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Security Concerns Drive Adoption of Home Automation

By - Source: CEA | B 5 comments

According to survey results released by the Consumer Electronics Association (CEA), 62 percent of online consumers interested in learning more about home automation said that they they primarily look at safety and security such technology can provide.

"There is room for industry growth, with just 1.7 million households indicating they currently have a home automation system installed in their residence," said CEA's Rhonda Daniel. "The more consumers know about home automation, the more likely they are to adopt the technology in their homes. Our industry must work together to develop clear product descriptions and educate consumers about what these technologies can do in order to increase adoption of these systems."

CEA suggests that features focused on safety and security should be the building blocks of home automation packages offered by the industry. Specifically, consumers are apparently interested in smoke alarm alerts, home invasion alerts, video monitoring, and light adjustments. Those who have been around in this industry for awhile may remember that such technology is not new and has been around for quite some time. However, only the availability of solid wireless networks and our familiarity to use networked devices may finally allow the vision of a networked and automated home succeed.

Back in 1995, IBM rolled out a home automation technology called Arigo, which created a powerline network throughout a home and allowed consumers to remotely control virtually any electric devices from a coffee maker to A/C. Arigo turned out to be a major blunder that convinced the company to erase any records of the system from its website.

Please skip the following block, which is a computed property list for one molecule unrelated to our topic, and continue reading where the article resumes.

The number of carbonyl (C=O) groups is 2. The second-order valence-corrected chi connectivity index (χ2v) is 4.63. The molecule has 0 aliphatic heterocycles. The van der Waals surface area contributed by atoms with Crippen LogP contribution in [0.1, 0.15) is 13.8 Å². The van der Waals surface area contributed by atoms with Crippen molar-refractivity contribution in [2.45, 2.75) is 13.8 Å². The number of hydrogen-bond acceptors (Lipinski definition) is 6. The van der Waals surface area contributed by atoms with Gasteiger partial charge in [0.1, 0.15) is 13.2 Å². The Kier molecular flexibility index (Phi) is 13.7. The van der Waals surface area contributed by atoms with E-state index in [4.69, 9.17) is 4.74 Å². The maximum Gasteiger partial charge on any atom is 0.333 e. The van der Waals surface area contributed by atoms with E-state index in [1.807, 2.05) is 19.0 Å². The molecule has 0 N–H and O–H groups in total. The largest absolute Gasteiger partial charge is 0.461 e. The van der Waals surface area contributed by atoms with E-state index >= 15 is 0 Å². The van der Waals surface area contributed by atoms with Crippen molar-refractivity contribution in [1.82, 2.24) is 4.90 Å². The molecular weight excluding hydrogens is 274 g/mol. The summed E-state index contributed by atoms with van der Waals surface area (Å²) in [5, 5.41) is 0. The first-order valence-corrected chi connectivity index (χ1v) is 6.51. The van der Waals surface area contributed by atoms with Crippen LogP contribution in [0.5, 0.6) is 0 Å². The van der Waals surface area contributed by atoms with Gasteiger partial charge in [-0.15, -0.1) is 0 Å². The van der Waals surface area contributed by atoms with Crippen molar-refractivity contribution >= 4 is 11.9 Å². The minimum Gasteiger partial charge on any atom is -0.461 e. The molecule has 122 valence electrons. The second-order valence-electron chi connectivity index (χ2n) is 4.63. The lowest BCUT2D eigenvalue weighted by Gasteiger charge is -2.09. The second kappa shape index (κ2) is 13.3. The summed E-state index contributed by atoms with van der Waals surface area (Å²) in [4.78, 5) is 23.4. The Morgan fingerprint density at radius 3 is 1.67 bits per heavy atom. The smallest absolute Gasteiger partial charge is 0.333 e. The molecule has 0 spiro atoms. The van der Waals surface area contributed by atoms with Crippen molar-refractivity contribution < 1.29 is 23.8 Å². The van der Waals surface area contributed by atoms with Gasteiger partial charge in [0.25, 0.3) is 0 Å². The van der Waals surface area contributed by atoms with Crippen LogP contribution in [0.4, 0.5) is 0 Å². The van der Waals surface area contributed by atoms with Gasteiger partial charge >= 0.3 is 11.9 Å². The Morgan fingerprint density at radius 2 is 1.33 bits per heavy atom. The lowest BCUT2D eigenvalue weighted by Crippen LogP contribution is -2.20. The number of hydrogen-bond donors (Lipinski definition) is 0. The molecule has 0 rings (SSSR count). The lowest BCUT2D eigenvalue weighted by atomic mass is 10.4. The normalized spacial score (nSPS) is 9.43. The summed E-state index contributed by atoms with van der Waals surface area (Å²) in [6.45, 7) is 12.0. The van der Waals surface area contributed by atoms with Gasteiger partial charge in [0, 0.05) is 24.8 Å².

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  • 4 Hide
    A Bad Day , December 16, 2012 6:24 PM
    Quote:
    Specifically, consumers are apparently interested in smoke alarm alerts, home invasion alerts, video monitoring, and light adjustments


    Here's something they forgot: Firewall and software security. Remotely hijack the home automation software, and walk in.
  • 3 Hide
    sykozis , December 16, 2012 6:25 PM
    So, people are only concerned about these "automation" systems providing additional security and convenience? Personally, I'd be more concerned with the security risk they pose.... Consider this.... Your "home automation system" is connected to your home security system. Someone sitting outside uses their Android smartphone to "hack" your home network and gain access to your "home automation system" and consequently, your home security system. Now, where is the increased security?

    As long as a network is involved....security is nothing but an illusion...
  • 5 Hide
    A Bad Day , December 16, 2012 6:43 PM
    And if there are cameras in the house, then they can be hijacked by someone else. Ranging from your typical pervert to a house burglar scouting to see if you have anything of interest.
  • 4 Hide
    victorintelr , December 16, 2012 7:15 PM
    after watching documentaries on how researchers are breaking in to everything, from peacemakers to cars to do anything they want, it leaves me wondering, is the alarm hardware system encrypted? how much is enough, and like sikozis said:
    sykozis As long as a network is involved....security is nothing but an illusion...

    especially wireless. I was just watching a commercial bout a vivdit or something like that offering home automation system, and was just wondering about the actual system security.
  • 0 Hide
    freggo , December 16, 2012 11:36 PM
    somehow the article is missing a conclusion. It reads like there is supposed to be a another paragraph to it.

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